There are many arguing that an insufficient “health care reform” bill is adequate for now because it will serve as a basis for incremental change to a better and more beneficial health care plan as time goes on. That certainly has worked in the past, as is evidenced by Social Security and Medicare, but I’m uneasy with it for a couple of reasons.
For one thing, incrementalism can produce some pretty untidy results. Even with the two examples being used here, while they are valuable and highly popular programs, there are some problems that could well have been avoided. The Social Security Trust Fund income can, for example, be diverted for use in general revenue spending and used to conceal the true amount of the federal deficit. That’s by no means a fatal flaw, but it is causing problems in maintaining the program, and it makes it easier for opponents of the program to attack it.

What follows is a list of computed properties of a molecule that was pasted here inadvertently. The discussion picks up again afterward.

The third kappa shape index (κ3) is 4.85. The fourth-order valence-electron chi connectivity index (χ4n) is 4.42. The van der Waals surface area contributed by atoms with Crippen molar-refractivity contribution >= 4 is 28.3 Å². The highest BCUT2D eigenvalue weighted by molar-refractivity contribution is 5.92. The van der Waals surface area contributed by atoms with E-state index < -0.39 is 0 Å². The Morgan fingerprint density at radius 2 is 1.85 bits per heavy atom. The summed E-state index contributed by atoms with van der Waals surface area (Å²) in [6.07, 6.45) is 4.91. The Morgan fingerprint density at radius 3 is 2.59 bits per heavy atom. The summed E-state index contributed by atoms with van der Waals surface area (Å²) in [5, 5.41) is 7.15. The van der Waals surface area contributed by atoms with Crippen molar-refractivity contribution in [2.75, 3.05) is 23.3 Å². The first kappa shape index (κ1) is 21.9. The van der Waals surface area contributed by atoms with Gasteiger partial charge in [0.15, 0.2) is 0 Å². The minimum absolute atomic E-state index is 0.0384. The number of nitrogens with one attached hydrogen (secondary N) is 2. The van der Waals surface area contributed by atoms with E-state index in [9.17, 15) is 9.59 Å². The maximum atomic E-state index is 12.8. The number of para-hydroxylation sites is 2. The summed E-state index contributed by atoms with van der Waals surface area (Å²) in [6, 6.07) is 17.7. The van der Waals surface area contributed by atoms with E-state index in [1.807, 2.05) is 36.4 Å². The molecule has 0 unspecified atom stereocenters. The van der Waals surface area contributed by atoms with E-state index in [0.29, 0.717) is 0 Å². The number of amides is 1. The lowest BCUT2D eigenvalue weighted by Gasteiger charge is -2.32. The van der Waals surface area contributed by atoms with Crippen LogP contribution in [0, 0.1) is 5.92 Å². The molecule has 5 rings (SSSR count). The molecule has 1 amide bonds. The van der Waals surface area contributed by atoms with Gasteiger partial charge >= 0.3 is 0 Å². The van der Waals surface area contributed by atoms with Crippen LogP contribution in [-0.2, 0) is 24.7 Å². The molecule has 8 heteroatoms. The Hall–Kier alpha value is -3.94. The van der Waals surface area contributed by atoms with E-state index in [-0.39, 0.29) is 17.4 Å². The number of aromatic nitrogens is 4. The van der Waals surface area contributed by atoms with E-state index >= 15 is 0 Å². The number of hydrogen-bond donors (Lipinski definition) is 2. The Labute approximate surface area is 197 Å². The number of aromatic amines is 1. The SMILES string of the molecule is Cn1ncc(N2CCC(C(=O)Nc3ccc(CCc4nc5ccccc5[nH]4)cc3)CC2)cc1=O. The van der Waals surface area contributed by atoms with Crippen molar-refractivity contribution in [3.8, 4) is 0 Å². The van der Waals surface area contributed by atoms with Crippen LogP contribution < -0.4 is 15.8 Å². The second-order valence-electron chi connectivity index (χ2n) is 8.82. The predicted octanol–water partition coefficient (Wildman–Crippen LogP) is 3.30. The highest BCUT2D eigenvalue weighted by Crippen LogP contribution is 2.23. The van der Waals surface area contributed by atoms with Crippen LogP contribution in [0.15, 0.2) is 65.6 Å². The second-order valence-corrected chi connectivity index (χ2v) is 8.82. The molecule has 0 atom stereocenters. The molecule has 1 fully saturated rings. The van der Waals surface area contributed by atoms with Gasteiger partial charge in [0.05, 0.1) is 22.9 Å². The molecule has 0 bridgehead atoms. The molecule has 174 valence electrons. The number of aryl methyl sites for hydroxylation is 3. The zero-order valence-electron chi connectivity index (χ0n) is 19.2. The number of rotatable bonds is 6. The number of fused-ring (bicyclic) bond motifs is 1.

Labor laws have been incrementally changed to the point of emasculation.
And, why are we so sure that the vested interests which prevented features from being included in the reform to begin with will allow them to be passed as incremental change in the future? If you think that corporate influence over our legislature is going to magically diminish with time, you might need to examine your grip on reality.
Incremental changes to Social Security and Medicare were passed in the days of Liberalism, and those days are in the past. The kind of incremental changes that have been occurring lately have been the kinds of changes that have been happening in labor laws and financial regulation; changes which favor corporate interests. To think that such an environment of change will be magically reversed because Keith Olbermann and Ed Shultz are screaming on cable news channels is not very realistic.